Dir: Elia Kazan | Writer: Paul Osborn | Cast: Montgomery Clift, Lee Remick, Jo Van Fleet, Albert Salmi, J C Flippen | 110min | Drama | US
The prologue to Elia Kazan’s Wild River, set in 1931, is black and white documentary footage depicting the Tennessee river flooding the county. A voiceover explains that The Tennessee Valley Authority wanted to dam the river but some residents living in homes on the banks and islands refused to move. From this touching if auspiciously New Deal propaganda opening WILD RIVER unfolds onto the screen in cinemascope and colour, giving us a melancholic story of change: the obdurate old against the rapid new, the individual versus the community, all entangled with questions about tradition and the positive side of progress.
TVA agent Chuck Glover (Montgomery Cliff) arrives from Washington to try and persuade Ella Garth (Jo Van Fleet) to move from Garth Island. It will soon be flooded but she refuses to leave. Glover meets Carol Garth (Lee Remick) and asks for her help to persuade the old woman to leave. She is a widow and single mother of two. Carol and Chuck fall in love. Chuck also develops a love and understanding of Ella and her connectedness to the land.
WILD RIVER has a classic simplicity. Kazan’s marvellously quietist direction digs deep into the complexities of this very American tale of ‘rugged individualism’ The early sequence of the Garth’s’ first meeting with Glover illustrates Kazan’s mastery at establishing his characters’ hopes and fears. Glover arrives at the farm and says he would like to talk to Ella. She says nothing, gets up from her rocking chair and goes indoors. Chuck then addresses Carol. She looks at him, revealing a slight hint that the stranger has awakened something inside her. Then she too remains silent and moves away. Chuck sees her six year old daughter sitting on the porch. Yet before he can befriend her she’s called in by her mother.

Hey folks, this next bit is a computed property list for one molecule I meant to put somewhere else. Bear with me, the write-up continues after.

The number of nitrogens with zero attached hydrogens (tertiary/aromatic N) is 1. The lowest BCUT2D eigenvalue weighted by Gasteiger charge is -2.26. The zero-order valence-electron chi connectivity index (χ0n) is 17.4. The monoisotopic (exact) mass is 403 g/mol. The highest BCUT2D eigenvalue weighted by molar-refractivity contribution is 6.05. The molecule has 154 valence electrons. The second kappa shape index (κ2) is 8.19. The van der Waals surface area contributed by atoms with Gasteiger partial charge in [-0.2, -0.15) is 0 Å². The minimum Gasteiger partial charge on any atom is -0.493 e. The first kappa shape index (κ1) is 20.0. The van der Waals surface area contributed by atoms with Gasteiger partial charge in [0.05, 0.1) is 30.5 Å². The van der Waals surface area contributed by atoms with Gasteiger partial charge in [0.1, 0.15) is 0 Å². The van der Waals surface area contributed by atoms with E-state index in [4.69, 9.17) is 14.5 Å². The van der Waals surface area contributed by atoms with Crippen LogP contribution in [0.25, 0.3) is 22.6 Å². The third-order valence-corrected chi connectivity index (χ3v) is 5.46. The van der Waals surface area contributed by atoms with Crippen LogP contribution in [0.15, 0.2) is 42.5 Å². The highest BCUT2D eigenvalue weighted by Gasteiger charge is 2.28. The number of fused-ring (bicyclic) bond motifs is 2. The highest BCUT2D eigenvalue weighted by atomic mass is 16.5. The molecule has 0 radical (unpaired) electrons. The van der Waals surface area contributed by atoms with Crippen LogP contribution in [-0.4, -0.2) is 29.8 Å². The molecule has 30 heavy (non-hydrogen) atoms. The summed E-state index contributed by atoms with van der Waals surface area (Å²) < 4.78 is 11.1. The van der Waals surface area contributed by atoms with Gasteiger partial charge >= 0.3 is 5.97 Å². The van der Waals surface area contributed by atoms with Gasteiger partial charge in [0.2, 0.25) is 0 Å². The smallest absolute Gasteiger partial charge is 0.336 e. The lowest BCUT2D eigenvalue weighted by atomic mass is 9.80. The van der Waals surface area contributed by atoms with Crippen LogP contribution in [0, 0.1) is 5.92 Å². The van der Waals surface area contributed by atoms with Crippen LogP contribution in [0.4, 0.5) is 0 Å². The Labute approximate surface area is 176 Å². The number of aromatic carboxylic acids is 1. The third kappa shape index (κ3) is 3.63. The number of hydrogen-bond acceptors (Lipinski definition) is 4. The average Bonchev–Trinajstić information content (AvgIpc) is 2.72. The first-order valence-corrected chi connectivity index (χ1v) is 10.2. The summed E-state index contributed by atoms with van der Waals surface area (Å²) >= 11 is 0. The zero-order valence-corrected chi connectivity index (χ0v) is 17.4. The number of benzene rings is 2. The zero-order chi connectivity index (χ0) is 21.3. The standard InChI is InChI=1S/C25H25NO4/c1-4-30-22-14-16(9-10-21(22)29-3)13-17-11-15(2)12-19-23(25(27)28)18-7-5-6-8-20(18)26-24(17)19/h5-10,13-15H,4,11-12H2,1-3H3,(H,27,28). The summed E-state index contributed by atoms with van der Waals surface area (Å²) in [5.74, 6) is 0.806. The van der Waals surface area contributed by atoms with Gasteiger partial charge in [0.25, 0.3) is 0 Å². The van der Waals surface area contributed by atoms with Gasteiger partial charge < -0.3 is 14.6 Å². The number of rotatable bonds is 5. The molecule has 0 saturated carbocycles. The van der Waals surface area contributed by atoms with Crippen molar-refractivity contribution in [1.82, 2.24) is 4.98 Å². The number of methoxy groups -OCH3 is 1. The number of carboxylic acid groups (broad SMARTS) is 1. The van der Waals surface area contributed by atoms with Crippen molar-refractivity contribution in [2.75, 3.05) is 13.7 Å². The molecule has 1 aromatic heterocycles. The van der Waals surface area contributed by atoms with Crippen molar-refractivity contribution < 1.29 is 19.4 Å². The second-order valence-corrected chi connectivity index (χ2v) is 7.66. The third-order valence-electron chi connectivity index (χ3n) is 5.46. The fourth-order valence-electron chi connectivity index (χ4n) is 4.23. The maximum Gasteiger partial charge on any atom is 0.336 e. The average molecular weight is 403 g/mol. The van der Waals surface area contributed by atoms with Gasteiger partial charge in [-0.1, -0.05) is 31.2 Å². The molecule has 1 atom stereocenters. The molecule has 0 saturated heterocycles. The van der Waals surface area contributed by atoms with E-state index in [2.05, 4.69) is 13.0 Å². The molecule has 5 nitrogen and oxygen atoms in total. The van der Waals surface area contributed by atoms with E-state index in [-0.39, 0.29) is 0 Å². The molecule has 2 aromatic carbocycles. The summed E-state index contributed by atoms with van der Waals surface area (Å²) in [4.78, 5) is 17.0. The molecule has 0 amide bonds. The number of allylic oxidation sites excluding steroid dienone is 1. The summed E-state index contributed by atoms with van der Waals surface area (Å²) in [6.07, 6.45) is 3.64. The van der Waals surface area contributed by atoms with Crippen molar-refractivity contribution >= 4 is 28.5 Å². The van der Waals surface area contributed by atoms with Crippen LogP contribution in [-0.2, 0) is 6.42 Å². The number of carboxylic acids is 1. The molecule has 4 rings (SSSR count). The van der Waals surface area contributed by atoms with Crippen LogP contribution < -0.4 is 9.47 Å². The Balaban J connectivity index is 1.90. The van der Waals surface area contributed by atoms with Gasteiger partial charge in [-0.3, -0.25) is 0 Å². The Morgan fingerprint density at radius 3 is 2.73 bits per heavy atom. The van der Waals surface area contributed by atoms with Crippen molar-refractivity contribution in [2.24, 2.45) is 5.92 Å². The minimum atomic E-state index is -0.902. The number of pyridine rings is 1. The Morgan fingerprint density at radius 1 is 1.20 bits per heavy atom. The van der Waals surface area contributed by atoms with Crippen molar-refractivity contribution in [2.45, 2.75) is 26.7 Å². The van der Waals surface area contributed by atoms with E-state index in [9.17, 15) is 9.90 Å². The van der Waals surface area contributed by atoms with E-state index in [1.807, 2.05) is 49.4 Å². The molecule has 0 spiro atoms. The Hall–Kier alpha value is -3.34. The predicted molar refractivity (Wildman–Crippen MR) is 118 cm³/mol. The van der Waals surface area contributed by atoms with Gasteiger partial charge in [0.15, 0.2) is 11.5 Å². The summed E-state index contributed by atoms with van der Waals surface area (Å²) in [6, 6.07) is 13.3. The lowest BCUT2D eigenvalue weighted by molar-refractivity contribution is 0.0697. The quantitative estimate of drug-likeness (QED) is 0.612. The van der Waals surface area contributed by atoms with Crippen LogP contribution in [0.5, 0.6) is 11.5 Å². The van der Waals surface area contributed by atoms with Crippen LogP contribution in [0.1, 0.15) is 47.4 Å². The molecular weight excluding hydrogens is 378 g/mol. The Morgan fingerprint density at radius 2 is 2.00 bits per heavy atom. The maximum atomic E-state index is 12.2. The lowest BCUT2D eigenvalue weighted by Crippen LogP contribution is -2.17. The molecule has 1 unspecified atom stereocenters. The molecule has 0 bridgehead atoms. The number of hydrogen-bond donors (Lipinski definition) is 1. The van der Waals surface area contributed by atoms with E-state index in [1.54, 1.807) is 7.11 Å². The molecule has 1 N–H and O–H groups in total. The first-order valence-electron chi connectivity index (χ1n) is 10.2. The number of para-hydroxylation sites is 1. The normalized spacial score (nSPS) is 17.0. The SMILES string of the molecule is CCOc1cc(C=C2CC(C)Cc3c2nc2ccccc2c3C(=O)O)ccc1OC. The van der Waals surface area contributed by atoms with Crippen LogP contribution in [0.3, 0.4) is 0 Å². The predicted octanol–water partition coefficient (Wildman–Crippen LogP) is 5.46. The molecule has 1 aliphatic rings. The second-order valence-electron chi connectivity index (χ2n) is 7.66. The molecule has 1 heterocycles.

Glover threatens to uproot the Garths but they are staying put. We are made to feel the opposition of sense versus sensibility as Kazan draws out both the tenderness and danger of the encounter. It is a most basic confrontation, comprised of subtle glances and body language, yet so carefully and judiciously edited, introducing conflicts and hopes that the film will later develop (Note the exquisite framing and the moment when the front door is closed on Garth to evoke Ford’s The Searchers.)
WILD RIVER’s atmosphere is enhanced by Elsworth Fredericks’s photography. He and Kazan create lyrical compositions that are thoughtful and reflective even in the film’s moments of violence. Whilst Kazan’s direction of the romance between Montgomery Cliff and Lee Remick manages to achieve a screen chemistry up there with Marlon Brando and Eva Maria Saint in On the Waterfront. Such great acting, along with Jo Van Fleet’s superb performance (Remarkable for the fact that she was then aged forty five and made up to play a stubborn eighty year old woman of great dignity.)
“The most dangerous erosion is not to the land – it’s when your capacity for living gets eroded.”
Chuck refers here not only to the threat of social change, but ironically also his own inability to bond with Carol, who deeply loves him. For Wild River is a meditative film about the ambivalence of change and progress; with emotional loss being more intense than any material gain. Along with On the Waterfront, America, America and East of Eden Kazan is here at the height of his powers. ALAN PRICE
ON DUAL FORMAT BLURAY COURTESY OF EUREKA MASTER’S OF CINEMA